The next step was bonding two PMMA sheets containing gold electrodes and microfluidic channels, respectively.  Both parts of the chip were soaked in IPA and water solution with the ratio of 7:3 respectively and then mechanically connected with each other with previous mentioned recipe [23]. The solution will also help to remove any residual of attaching the mask that previously connected.

 At the end, after detaching paper clips, conductive silver glue was used to connect wires to the sputtered gold electrodes. The schematic final fabricated chip is shown in Figure 2c.

 

2.2.   Droplet generation

Two 10 ml syringes were filled with coloured DI water as a discontinuous and coconut oil as a continuous phase and inserted to a quadra syringe pump, minimum 0.1 ml/min flow rate, with suction and injection capability. Syringes were connected to microchip using feeding tubes on both inlet and outlet for injection of fluids into micro-channel (Figure 3).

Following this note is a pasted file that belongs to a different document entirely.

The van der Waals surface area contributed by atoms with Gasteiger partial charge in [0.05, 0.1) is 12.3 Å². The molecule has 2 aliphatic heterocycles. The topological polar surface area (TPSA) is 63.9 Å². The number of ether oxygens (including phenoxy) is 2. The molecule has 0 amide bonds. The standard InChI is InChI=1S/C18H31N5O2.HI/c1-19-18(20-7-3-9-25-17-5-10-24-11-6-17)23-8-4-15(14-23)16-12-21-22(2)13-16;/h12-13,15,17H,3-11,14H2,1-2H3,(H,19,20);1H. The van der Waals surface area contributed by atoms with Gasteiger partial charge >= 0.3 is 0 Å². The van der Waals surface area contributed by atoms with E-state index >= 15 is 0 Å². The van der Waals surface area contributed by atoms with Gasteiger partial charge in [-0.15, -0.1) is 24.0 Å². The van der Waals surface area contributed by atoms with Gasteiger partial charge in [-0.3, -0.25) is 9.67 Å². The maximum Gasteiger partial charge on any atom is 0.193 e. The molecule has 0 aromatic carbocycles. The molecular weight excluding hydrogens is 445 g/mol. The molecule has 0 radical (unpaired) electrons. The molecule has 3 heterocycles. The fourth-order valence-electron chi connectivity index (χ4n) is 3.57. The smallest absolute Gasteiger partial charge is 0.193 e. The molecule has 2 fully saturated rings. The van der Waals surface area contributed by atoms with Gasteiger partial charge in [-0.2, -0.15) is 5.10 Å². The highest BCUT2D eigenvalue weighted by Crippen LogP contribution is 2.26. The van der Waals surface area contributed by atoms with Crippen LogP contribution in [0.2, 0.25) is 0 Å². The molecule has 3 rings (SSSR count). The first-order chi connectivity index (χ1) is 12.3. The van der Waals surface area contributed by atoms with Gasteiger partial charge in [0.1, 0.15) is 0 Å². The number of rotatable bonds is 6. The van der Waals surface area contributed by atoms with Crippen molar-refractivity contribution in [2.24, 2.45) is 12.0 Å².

Several pump flow rates was tested to meet the appropriate droplets with best size and shape. In this regard, for oil flow rates of 9, 18, 27 and 36, water flow rate was changed up to 80(ul/min)and frequency of droplet generation in each one achieved. By changing both flow rates the droplets began to appear but in most cases, the droplets had improper shape and size. Observations showed frequency of droplet generation increases by both increasing discontinuous and continuous phases but continuous phase had greater impact on frequency. Figure 4. illustrates change in droplet generation frequency versus water flow rate in different oil flow rates. Inset shows optical images of droplets in different frequencies. High yield and reproducible droplet were resulted in lower frequencies and optimum frequency was lower than 4(Hz). Best droplet generation rates of oil and water has been selected as shown in Table 1.